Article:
Asset Protection Planning with Limited Liability Companies

Editor: Albert B. Ellentuck, Esq.

When consulting with a client regarding forming a limited liability company (LLC) for business and tax reasons, it is common to address the issue of asset protection. The basic objective of asset protection engagements is to transfer assets to reduce or eliminate any exposure to liabilities in conjunction with the client’s estate plan or other financial concerns. Care must be taken to avoid transfers specifically to avoid creditors, which can be considered fraudulent.

Practitioners often are in an excellent position to identify the need for an asset protection strategy and recommend possible methods of implementation. For example, suggesting the formation of an LLC before a client acquires a parcel of commercial real estate may protect the client from liability exposure. The practitioner may also suggest that the client restructure his or her existing holdings to protect assets.

Caution: Restructuring a client’s existing asset holdings for asset protection purposes has many legal implications that must be considered with the assistance of an experienced attorney. In general, a transfer of assets to an LLC protects the assets from the LLC member’s creditors. However, a member’s creditors can obtain a charging order against the member’s interest and become entitled to receive any profits, losses, and distributions to which the member would otherwise be entitled. The creditor does not, however, have the right to participate in LLC management, including the right to force a distribution. This may put the creditor in a difficult position, since he or she may be allocated the debtor member’s share of LLC taxable income but receive no distribution to pay the income taxes due on that income.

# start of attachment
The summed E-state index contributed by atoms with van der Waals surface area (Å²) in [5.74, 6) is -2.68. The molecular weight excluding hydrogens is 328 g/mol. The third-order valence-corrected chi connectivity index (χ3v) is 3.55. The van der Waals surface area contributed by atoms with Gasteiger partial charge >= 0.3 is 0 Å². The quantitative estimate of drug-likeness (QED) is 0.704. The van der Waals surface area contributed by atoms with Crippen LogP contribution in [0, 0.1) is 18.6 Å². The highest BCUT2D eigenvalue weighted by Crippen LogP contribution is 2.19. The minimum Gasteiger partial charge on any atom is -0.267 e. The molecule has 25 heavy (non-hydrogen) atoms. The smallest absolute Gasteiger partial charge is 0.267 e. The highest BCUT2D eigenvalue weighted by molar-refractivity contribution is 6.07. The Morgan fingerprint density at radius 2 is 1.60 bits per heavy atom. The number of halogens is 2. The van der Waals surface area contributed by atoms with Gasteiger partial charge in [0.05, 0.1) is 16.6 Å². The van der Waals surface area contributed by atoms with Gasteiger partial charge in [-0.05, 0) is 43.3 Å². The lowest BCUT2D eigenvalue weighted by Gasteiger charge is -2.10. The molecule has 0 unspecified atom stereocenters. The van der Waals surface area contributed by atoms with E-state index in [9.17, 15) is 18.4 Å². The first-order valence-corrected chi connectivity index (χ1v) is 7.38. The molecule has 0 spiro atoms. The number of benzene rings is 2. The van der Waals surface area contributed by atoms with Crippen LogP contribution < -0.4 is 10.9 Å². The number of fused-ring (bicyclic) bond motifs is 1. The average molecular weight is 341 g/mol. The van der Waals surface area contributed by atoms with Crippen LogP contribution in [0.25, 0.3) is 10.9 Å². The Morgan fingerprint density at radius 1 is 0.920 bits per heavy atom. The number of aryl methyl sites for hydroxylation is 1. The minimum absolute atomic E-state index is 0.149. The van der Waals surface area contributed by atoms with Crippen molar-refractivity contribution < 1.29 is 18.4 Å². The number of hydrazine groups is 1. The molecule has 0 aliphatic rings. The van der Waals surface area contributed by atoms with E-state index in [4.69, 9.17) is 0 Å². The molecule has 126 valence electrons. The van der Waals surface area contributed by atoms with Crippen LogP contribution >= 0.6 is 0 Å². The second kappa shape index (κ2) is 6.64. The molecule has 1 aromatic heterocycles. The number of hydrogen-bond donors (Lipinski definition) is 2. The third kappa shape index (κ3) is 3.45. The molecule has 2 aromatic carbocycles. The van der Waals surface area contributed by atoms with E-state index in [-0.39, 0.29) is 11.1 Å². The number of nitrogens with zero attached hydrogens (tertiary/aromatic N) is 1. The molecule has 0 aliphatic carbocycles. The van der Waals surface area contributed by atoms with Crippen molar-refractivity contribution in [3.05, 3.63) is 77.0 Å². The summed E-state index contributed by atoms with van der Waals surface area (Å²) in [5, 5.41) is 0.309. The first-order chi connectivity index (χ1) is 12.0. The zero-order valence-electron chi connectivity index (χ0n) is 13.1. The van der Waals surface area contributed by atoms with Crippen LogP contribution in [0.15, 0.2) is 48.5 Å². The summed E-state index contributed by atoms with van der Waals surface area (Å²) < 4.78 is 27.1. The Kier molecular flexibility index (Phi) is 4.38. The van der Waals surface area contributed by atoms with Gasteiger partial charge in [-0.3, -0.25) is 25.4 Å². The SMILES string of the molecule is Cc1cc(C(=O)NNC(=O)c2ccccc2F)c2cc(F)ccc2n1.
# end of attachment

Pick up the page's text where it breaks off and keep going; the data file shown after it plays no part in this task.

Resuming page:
Fraudulent Transfers

Any asset protection plan must consider the possible application of fraudulent transfer laws. The purpose of these laws is to prevent debtors from transferring assets for the primary purpose of defrauding creditors. If a court determines an asset transfer to be fraudulent, the transfer will be voided, exposing the asset to a creditor’s claim.

Fraudulent transfer laws vary from state to state and are also addressed in the U.S. Bankruptcy Code and the Internal Revenue Code. Three common questions considered by most jurisdictions when applying fraudulent transfer laws are:

  1. Did the transferor intend to hinder, delay, or defraud a creditor at the time the transfer was made?
  2. Was the transferor solvent at the time of the transfer?
  3. Was the transfer made in exchange for reasonably equivalent consideration?

While formulating asset protection plans that involve the transfer of assets, practitioners must objectively consider a possible challenge from the point of view of the client’s creditors. The business purpose for the transfer should be documented in order to prove that the transferor did not intend (actually or constructively) to defraud a creditor. The evaluation of the transferor’s intent is based on the facts and circumstances at the time of the transfer. Though fraudulent transfer laws vary from one jurisdiction to another, indications of fraudulent intent (commonly called badges of fraud) include: